At other times, however, there is a shift away from this: the ‘solution’ is then found in the conviction that the creature can never explain or criticise what the Creator does. One then flees into the doctrine of inscrutability of God. God has the right to do as God pleases. Nobody has the ‘right’ not to suffer. This belief can manifest itself either in the form of resignation or fatalism, as in Euripides, or in the form of acceptance and faith, as in Job.
The latter view would find its consummation in Martin Luther. He distinguished between the Deus absconditus – the hidden, unfathomable God – and the Deus revelatus – the revealed God, whom we know in Jesus Christ. The Christian has to face both God’s opera aliena – God’s strange and inexplicable deeds – and God’s opera propria – God’s proper or salvific works.
Luther’s theologia crucis (theology of the cross) thus attempts to give us some kind of handle on the theodicy question. I wish to use this as the basis for my reflection on theodicy but also for what I wish to say about mission in weakness.
First, however, I would like to ask whether it is perhaps not just a bit too neat to attribute the starvation of children in Ethiopia, the ‘killing fields’ of Cambodia, the Holocaust, the occurrence of one natural disaster after the other in the Philippines, the misery caused by racial discrimination in all its many forms during the last few centuries, the tragic history of the Kurds, the plight of the civilian population of Vokovar, and similar atrocious occurrences simply to God’s ‘strange works’? Have we ‘explained’ these horrendous things once we have given them a label? I do not think so. Can we ever ‘explain’ the shattered limbs and broken skulls of the innocent? Can we ever, in our theologies, account for houses being reduced to rubble, forced removals, and emaciated children staring at cameras out of hollow eyes? There remains an unfathomable mystery here, something so repugnant that we can never find peace with it, never supply it with a tag and file it away into our theological systems.
Christian faith gives articulation to this mystery by saying that whenever the world suffers God is suffering too, with the world. The profoundest expression of this suffering-with, this com-passion, is God’s passion, God’s suffering-for. God is not an apathetic being. God is pathetic, in the original sense of the word, as one who suffers. Long after the terrible ordeal he has gone through, Fr Rodrigues was arguing bitterly with Christ, saying to him, ‘Lord, I resented your silence’, to which Christ replied, ‘I was not silent. I suffered beside you.’
A DIVINE BEAUTY CONTEST?
It is this dimension, more than any other, that distinguishes the Christian faith from other faiths. I do not say this by way of cheap comparison, with the aim of scoring points. Too often such inter-religious comparisons are nothing but ‘divine beauty contests’, as Koyama refers to them. And, of course, in such contests one compares beauty with beauty, strength with strength. We shall not, however, find the Christian gospel’s distinctiveness along this road. Rather, its distinctiveness is to be looked for in its weakness, in its inability to prove itself or to force its way.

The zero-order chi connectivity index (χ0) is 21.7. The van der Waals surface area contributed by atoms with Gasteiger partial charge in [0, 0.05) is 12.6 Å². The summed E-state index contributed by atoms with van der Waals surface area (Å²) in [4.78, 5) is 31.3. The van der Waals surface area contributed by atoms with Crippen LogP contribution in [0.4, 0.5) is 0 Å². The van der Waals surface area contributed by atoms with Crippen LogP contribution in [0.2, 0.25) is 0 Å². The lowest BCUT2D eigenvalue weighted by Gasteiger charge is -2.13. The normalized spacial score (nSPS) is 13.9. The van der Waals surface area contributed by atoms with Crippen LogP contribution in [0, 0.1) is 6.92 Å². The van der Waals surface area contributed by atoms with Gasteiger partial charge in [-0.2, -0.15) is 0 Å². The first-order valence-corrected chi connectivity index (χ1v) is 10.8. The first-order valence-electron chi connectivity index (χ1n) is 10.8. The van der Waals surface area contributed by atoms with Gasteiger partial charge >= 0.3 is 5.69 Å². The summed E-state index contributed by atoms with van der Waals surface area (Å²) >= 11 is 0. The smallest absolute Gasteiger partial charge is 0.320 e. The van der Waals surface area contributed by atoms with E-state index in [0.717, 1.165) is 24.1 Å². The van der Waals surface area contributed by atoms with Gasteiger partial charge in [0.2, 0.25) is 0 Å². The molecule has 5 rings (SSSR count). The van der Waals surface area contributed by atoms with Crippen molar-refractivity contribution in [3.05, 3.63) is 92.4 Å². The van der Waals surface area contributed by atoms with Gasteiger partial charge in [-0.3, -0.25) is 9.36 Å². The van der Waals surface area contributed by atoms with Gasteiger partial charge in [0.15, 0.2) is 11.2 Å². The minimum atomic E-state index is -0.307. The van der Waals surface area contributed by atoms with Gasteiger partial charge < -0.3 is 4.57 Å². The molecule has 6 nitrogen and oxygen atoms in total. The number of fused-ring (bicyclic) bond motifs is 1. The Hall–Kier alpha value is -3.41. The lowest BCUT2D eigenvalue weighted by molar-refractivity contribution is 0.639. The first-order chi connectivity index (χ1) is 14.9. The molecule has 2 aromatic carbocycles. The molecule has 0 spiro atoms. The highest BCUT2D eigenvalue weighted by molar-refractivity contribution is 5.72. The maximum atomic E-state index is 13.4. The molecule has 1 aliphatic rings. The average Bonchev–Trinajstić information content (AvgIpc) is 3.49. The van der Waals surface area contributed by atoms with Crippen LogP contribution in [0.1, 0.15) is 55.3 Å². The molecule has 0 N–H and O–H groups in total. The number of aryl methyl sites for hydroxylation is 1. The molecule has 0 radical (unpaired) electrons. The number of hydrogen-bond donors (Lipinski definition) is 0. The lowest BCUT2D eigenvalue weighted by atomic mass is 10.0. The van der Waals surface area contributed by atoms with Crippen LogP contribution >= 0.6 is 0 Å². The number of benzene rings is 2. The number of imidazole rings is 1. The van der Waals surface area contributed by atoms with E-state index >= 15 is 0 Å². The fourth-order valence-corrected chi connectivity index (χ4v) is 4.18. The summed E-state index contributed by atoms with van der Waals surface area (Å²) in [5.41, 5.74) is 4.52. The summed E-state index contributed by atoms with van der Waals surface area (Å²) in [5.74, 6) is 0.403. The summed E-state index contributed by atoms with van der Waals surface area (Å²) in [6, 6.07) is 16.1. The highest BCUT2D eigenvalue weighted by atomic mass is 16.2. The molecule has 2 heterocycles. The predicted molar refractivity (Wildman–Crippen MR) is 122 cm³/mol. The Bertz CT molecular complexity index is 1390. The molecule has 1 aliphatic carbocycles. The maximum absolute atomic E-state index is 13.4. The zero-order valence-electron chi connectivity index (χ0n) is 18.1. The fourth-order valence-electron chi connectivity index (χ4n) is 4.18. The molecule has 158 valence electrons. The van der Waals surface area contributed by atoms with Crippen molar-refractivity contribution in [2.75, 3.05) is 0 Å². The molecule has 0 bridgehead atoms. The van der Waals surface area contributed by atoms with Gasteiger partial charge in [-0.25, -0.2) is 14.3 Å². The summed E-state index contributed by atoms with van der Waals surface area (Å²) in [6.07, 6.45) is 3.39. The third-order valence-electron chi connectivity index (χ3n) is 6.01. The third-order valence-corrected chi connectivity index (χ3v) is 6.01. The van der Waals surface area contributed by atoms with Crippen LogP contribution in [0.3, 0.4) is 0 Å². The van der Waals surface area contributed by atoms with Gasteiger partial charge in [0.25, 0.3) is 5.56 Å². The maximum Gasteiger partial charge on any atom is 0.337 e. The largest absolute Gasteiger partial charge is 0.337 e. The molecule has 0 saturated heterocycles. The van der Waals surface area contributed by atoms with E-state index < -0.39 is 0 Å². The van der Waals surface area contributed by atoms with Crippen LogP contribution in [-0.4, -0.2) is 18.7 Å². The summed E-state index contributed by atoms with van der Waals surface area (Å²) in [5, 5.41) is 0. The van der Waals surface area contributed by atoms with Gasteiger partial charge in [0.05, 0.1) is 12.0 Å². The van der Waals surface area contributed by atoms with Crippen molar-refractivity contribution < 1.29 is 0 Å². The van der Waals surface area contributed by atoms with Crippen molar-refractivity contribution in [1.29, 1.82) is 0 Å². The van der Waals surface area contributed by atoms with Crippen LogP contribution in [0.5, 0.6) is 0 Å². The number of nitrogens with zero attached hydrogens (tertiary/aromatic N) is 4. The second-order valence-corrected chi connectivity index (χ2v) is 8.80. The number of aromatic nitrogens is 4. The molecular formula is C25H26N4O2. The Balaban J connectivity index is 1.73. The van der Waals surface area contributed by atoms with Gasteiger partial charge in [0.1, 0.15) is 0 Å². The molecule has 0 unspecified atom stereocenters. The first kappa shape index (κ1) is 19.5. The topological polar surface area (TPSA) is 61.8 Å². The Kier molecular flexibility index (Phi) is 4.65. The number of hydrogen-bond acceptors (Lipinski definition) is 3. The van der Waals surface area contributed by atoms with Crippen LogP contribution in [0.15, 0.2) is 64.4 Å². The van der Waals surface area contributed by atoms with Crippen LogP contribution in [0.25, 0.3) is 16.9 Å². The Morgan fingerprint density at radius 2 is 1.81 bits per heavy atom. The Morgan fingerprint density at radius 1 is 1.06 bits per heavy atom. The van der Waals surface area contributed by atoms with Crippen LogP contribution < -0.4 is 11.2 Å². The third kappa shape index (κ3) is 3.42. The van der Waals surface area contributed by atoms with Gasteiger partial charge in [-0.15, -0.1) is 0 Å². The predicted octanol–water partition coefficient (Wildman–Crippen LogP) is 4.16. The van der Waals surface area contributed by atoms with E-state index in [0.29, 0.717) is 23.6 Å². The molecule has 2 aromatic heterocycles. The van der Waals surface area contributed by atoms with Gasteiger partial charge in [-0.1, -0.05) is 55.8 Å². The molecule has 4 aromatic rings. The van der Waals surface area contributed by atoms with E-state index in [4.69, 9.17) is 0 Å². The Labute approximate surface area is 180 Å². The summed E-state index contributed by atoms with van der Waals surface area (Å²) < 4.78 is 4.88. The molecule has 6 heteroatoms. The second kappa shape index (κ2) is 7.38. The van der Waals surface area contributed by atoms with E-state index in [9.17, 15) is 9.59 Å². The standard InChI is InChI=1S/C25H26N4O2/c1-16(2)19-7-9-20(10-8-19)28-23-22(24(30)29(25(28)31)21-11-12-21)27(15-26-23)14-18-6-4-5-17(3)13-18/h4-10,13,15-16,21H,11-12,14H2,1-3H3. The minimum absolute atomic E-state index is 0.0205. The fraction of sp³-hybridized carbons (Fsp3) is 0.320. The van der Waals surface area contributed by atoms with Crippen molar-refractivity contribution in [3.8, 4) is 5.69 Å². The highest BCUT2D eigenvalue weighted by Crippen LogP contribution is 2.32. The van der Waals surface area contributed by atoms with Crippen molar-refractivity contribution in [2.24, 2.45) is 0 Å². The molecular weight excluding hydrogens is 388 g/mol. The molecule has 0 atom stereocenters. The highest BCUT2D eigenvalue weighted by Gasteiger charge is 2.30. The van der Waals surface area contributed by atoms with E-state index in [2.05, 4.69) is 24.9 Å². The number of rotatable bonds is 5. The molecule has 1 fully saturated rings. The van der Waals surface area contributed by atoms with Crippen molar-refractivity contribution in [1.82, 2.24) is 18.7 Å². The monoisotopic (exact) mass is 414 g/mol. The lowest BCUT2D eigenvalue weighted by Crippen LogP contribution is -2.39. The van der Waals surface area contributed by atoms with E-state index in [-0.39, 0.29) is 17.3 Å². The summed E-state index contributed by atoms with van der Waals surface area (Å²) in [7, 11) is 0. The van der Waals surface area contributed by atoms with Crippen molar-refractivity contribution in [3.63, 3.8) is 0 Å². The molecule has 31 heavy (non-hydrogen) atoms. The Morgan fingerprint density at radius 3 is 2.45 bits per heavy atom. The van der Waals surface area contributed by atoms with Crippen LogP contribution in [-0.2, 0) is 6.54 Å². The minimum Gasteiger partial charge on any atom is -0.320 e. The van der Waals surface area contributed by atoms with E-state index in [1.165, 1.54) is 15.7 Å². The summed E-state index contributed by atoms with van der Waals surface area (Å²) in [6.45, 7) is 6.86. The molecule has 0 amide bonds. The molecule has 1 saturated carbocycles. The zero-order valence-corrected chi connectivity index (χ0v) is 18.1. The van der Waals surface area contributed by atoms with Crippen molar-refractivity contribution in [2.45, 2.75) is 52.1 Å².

Another way of saying this is to submit that Christianity is unique because of the cross of Jesus Christ. But then the cross must be seen for what it is: not as sign of strength, but as proof of weakness and vulnerability. The cross confronts us not with the power of God, but with God’s weakness. A cross cannot feature in a divine beauty contest: who would ever think of suggesting a cross as a sign of beauty and strength?
And yet this is precisely what Christians have often been tempted to do. We have done unimaginable things with the cross and in the name of the cross. Like Constantine and thousands of others since his time, we brandish it as a weapon, as a club, with which to clobber our own and God’s enemies. Sometimes we try to hide it from the probing eyes of others, for a cross is such an embarrassment in public. At other times we wallow, masochistically, in the pain caused by the cross, since this makes us feel so much more virtuous; we even devise stratagems to make it heavier and more uncomfortable than it already is. Alternatively, we attempt to fit the cross with a handle, so as to make the carrying easier. We can then “whistle and light-footedly follow Jesus ‘from victory to victory’ … If necessary, we can even walk ahead of Jesus instead of ‘follow him’”.
The gospel picture of the cross, and of a faith based on the cross, is, however, a very different one. Helpless, pain-racked in body and spirit, a victim of trumped-up charges, taunted by the bystanders. Jesus hung between two thieves. Listen to Luke’s description of the crucifixion and the jeering (Luke 23.35-37,39):
The people stood watching, and the rulers even sneered at Jesus. They said, ‘He saved others; let him save himself if he is the Christ of God, the Chosen One.’ The soldiers also came up and mocked him. They offered him vinegar and said, ‘If you are the king of the Jews, save yourself’ … One of the criminals who hung there hurled insults at him: ‘Aren’t you the Christ? Save yourself and us!’